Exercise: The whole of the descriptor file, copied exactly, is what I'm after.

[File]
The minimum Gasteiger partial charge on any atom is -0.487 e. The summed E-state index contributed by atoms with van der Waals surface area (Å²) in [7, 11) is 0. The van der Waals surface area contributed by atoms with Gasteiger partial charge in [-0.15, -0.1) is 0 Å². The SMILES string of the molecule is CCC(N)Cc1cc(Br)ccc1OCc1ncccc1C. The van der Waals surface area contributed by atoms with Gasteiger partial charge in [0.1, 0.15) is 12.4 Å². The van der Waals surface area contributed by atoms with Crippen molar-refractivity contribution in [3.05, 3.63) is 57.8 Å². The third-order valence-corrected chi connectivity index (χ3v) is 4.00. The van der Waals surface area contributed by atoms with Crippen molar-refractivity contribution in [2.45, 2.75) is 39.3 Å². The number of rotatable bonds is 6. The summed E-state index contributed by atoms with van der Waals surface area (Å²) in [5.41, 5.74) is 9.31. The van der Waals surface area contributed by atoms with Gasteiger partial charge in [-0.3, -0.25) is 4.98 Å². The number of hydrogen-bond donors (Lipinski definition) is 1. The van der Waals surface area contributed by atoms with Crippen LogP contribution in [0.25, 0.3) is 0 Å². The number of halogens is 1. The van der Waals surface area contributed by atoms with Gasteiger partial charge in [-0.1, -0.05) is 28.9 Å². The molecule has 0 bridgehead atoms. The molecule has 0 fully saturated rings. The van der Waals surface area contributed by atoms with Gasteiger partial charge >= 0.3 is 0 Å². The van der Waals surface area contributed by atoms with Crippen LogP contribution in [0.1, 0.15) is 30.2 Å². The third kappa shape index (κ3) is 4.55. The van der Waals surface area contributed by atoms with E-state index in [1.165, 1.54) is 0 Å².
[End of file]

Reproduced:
The minimum Gasteiger partial charge on any atom is -0.487 e. The summed E-state index contributed by atoms with van der Waals surface area (Å²) in [7, 11) is 0. The van der Waals surface area contributed by atoms with Gasteiger partial charge in [-0.15, -0.1) is 0 Å². The SMILES string of the molecule is CCC(N)Cc1cc(Br)ccc1OCc1ncccc1C. The van der Waals surface area contributed by atoms with Gasteiger partial charge in [0.1, 0.15) is 12.4 Å². The van der Waals surface area contributed by atoms with Crippen molar-refractivity contribution in [3.05, 3.63) is 57.8 Å². The third-order valence-corrected chi connectivity index (χ3v) is 4.00. The van der Waals surface area contributed by atoms with Crippen molar-refractivity contribution in [2.45, 2.75) is 39.3 Å². The number of rotatable bonds is 6. The summed E-state index contributed by atoms with van der Waals surface area (Å²) in [5.41, 5.74) is 9.31. The van der Waals surface area contributed by atoms with Gasteiger partial charge in [-0.3, -0.25) is 4.98 Å². The number of hydrogen-bond donors (Lipinski definition) is 1. The van der Waals surface area contributed by atoms with Crippen LogP contribution in [0.25, 0.3) is 0 Å². The number of halogens is 1. The van der Waals surface area contributed by atoms with Gasteiger partial charge in [-0.1, -0.05) is 28.9 Å². The molecule has 0 bridgehead atoms. The molecule has 0 fully saturated rings. The van der Waals surface area contributed by atoms with Gasteiger partial charge >= 0.3 is 0 Å². The van der Waals surface area contributed by atoms with Crippen LogP contribution in [0.1, 0.15) is 30.2 Å². The third kappa shape index (κ3) is 4.55. The van der Waals surface area contributed by atoms with E-state index in [1.165, 1.54) is 0 Å².